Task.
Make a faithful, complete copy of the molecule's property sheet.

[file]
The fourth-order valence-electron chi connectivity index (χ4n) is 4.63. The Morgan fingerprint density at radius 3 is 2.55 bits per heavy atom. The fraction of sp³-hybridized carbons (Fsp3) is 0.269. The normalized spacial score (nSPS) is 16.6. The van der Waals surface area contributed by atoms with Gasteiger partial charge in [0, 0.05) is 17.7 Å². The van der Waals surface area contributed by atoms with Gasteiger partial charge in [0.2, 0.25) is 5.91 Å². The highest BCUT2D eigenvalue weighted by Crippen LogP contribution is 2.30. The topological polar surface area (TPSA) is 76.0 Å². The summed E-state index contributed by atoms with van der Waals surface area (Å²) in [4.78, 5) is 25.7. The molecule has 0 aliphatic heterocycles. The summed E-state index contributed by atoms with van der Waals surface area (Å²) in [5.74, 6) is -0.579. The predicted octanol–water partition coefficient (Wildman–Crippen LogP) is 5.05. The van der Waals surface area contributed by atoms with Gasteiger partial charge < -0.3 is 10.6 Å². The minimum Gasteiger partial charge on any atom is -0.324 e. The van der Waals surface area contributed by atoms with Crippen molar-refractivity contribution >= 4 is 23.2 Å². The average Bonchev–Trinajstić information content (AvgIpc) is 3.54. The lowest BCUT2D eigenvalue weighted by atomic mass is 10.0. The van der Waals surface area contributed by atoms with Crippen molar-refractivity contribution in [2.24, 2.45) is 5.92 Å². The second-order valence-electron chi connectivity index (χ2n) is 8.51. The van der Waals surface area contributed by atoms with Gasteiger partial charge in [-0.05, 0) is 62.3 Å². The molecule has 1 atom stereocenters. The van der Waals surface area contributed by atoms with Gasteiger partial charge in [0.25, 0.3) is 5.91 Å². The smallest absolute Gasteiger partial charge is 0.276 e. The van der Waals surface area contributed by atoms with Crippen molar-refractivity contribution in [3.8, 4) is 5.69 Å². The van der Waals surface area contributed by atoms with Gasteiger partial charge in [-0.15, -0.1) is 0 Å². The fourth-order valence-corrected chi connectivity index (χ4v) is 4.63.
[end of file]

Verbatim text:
The fourth-order valence-electron chi connectivity index (χ4n) is 4.63. The Morgan fingerprint density at radius 3 is 2.55 bits per heavy atom. The fraction of sp³-hybridized carbons (Fsp3) is 0.269. The normalized spacial score (nSPS) is 16.6. The van der Waals surface area contributed by atoms with Gasteiger partial charge in [0, 0.05) is 17.7 Å². The van der Waals surface area contributed by atoms with Gasteiger partial charge in [0.2, 0.25) is 5.91 Å². The highest BCUT2D eigenvalue weighted by Crippen LogP contribution is 2.30. The topological polar surface area (TPSA) is 76.0 Å². The summed E-state index contributed by atoms with van der Waals surface area (Å²) in [4.78, 5) is 25.7. The molecule has 0 aliphatic heterocycles. The summed E-state index contributed by atoms with van der Waals surface area (Å²) in [5.74, 6) is -0.579. The predicted octanol–water partition coefficient (Wildman–Crippen LogP) is 5.05. The van der Waals surface area contributed by atoms with Gasteiger partial charge < -0.3 is 10.6 Å². The minimum Gasteiger partial charge on any atom is -0.324 e. The van der Waals surface area contributed by atoms with Crippen molar-refractivity contribution >= 4 is 23.2 Å². The average Bonchev–Trinajstić information content (AvgIpc) is 3.54. The lowest BCUT2D eigenvalue weighted by atomic mass is 10.0. The van der Waals surface area contributed by atoms with Crippen molar-refractivity contribution in [2.24, 2.45) is 5.92 Å². The second-order valence-electron chi connectivity index (χ2n) is 8.51. The van der Waals surface area contributed by atoms with Gasteiger partial charge in [-0.05, 0) is 62.3 Å². The molecule has 1 atom stereocenters. The van der Waals surface area contributed by atoms with Gasteiger partial charge in [0.25, 0.3) is 5.91 Å². The smallest absolute Gasteiger partial charge is 0.276 e. The van der Waals surface area contributed by atoms with Crippen molar-refractivity contribution in [3.8, 4) is 5.69 Å². The van der Waals surface area contributed by atoms with Gasteiger partial charge in [-0.15, -0.1) is 0 Å². The fourth-order valence-corrected chi connectivity index (χ4v) is 4.63.